The Daily Tar Heel

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Monday March 20th

Tuition increases proposed for next year

Despite hefty tuition increases last year, tuition will likely rise once again in the face of a continued lack of state funds and University-wide budget constraints.

The UNC committee charged with proposing the next round of tuition increases unanimously approved a 6.5 percent increase next year for in-state graduate students at a meeting Tuesday.


approved tuition increase for all out-of-state undergraduates and graduates.

approved tuition increase for in-state graduate students

set tuition increase for in-state undergraduates approved in Spring

But for out-of-state undergraduate and graduate students, tuition increases of 6.1 percent and 6.8 percent, respectively, were approved by the tuition and fee advisory task force.

A $600 increase for in-state undergraduates has already been approved for the 2013-14 year.

The task force opted to increase tuition for both undergraduate and graduate out-of-state students by the same amount — $1,630.

That amount is an approximate average of the previously proposed 6.5 percent increases — the UNC system’s self-imposed cap — of $1,727 for out-of-state undergraduates and $1,555 for out-of-state graduate students.

With the approved increases, the total amount of revenue from tuition increases will remain the same, Carney said.

Student Body President Will Leimenstoll expressed concern about a 6.5 percent increase for out-of-state undergraduates after a presentation by Executive Vice Chancellor and Provost Bruce Carney showed their tuition is higher than out-of-state graduate students’ tuition.

Out-of-state undergraduates currently pay $26,575 in tuition, and out-of-state graduates pay $23,924.

Student leaders said they were uncomfortable with asking out-of-state undergraduates, who already pay the highest tuition, to shoulder the highest tuition increase.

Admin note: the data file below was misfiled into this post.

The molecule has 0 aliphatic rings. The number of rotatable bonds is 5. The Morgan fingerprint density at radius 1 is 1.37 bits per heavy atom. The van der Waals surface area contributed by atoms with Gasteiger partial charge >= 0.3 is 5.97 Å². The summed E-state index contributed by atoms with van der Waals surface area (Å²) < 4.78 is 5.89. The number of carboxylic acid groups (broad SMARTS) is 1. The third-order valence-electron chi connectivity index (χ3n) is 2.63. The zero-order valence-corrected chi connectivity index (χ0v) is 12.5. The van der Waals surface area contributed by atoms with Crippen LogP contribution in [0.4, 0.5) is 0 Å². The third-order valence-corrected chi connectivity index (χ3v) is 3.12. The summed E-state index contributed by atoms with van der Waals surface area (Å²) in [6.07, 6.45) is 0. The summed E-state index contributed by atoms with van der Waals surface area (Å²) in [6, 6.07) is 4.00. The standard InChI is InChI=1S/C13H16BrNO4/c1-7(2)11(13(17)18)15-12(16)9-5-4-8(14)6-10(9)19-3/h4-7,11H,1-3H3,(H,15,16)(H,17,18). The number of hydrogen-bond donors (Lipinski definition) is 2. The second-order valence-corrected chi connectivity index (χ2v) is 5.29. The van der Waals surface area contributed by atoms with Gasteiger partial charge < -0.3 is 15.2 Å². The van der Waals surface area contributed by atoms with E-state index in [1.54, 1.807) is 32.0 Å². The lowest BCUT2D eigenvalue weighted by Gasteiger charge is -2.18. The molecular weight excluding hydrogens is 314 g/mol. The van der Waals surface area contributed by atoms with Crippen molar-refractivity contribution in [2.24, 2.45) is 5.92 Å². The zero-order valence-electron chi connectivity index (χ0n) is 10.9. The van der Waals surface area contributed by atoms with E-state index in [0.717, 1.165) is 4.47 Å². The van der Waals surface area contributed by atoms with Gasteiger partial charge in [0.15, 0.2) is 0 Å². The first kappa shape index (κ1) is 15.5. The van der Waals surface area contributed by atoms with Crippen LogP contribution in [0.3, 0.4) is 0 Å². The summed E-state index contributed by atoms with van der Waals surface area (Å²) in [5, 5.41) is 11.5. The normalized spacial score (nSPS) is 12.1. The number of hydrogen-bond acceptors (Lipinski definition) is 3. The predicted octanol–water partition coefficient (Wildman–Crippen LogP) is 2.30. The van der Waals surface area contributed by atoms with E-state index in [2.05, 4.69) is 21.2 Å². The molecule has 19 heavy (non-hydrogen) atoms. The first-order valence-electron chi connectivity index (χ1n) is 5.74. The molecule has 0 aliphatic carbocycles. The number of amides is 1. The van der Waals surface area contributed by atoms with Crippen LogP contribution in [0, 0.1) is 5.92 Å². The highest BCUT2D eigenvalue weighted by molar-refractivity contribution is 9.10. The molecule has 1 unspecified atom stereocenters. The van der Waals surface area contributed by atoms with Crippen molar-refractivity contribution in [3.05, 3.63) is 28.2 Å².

Leimenstoll said the committee’s decision to rethink charging a 6.5 percent increase across the board showed how the task force has listened to students’ concerns.

“It shows we’re trying to think critically about the increases, not just do them to keep up, not just use them as an automatic go-to for funding,” he said.

The 0.3 percentage point increase for out-of-state graduate students will be covered through tuition remission — money UNC provides to cover the difference between in-state and out-of-state tuition.

But Michael Bertucci, president of the Graduate and Professional Student Federation, said he has concerns about the tuition hike’s effect on graduate students.

“Tuition increases impact the populations so differently because they’re different populations.”

Carney said the revenue from these tuition increases will go toward areas still lacking, such as faculty retention and restoring course sections and hours.

Carney also expressed a desire to use the revenue to raise the minimum graduate student stipend, which has been $14,700 since 2009.

“Those are always priorities for the University, and those are things that have been pretty savaged by cuts,” he said.

The proposals will now move to the UNC Board of Trustees before going to the UNC-system Board of Governors and then eventually the N.C. General Assembly.

Carney said it is still too early to tell what the state legislature will do when it meets in January.

“What I really wish is that there were more state support coming to the University rather than cutting us so deeply,” Carney said.

“We’ve got a really great university here, and the effort here for us is to be working to keep that quality up.”

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